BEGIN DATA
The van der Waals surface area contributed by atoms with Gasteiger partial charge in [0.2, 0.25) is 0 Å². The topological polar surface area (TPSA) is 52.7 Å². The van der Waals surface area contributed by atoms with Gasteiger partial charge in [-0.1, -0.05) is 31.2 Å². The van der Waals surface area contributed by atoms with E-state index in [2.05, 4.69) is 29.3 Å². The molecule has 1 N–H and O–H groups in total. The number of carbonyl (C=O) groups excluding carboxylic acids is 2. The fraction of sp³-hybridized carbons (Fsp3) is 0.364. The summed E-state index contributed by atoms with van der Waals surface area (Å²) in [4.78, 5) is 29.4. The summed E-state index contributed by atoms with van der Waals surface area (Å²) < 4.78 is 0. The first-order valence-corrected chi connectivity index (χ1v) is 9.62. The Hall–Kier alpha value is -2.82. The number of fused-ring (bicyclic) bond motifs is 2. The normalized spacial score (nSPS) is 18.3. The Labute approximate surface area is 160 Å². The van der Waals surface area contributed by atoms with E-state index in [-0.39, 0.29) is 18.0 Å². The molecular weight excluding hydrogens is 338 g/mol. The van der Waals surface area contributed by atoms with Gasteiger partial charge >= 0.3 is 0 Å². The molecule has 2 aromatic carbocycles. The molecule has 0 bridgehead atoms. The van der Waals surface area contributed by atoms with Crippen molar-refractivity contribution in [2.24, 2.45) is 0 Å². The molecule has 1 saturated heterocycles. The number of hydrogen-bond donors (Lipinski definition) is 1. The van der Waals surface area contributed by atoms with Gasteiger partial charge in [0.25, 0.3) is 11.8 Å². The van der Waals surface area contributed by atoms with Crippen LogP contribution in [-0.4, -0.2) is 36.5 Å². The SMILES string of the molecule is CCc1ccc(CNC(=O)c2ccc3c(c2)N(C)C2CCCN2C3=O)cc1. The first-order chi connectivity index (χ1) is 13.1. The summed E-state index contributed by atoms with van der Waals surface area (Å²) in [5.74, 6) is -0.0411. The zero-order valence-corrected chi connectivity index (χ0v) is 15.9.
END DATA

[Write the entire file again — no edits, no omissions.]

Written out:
The van der Waals surface area contributed by atoms with Gasteiger partial charge in [0.2, 0.25) is 0 Å². The topological polar surface area (TPSA) is 52.7 Å². The van der Waals surface area contributed by atoms with Gasteiger partial charge in [-0.1, -0.05) is 31.2 Å². The van der Waals surface area contributed by atoms with E-state index in [2.05, 4.69) is 29.3 Å². The molecule has 1 N–H and O–H groups in total. The number of carbonyl (C=O) groups excluding carboxylic acids is 2. The fraction of sp³-hybridized carbons (Fsp3) is 0.364. The summed E-state index contributed by atoms with van der Waals surface area (Å²) in [4.78, 5) is 29.4. The summed E-state index contributed by atoms with van der Waals surface area (Å²) < 4.78 is 0. The first-order valence-corrected chi connectivity index (χ1v) is 9.62. The Hall–Kier alpha value is -2.82. The number of fused-ring (bicyclic) bond motifs is 2. The normalized spacial score (nSPS) is 18.3. The Labute approximate surface area is 160 Å². The van der Waals surface area contributed by atoms with E-state index in [-0.39, 0.29) is 18.0 Å². The molecular weight excluding hydrogens is 338 g/mol. The van der Waals surface area contributed by atoms with Gasteiger partial charge >= 0.3 is 0 Å². The molecule has 2 aromatic carbocycles. The molecule has 0 bridgehead atoms. The van der Waals surface area contributed by atoms with Crippen molar-refractivity contribution in [2.24, 2.45) is 0 Å². The molecule has 1 saturated heterocycles. The number of hydrogen-bond donors (Lipinski definition) is 1. The van der Waals surface area contributed by atoms with Gasteiger partial charge in [0.25, 0.3) is 11.8 Å². The van der Waals surface area contributed by atoms with Crippen LogP contribution in [-0.4, -0.2) is 36.5 Å². The SMILES string of the molecule is CCc1ccc(CNC(=O)c2ccc3c(c2)N(C)C2CCCN2C3=O)cc1. The first-order chi connectivity index (χ1) is 13.1. The summed E-state index contributed by atoms with van der Waals surface area (Å²) in [5.74, 6) is -0.0411. The zero-order valence-corrected chi connectivity index (χ0v) is 15.9.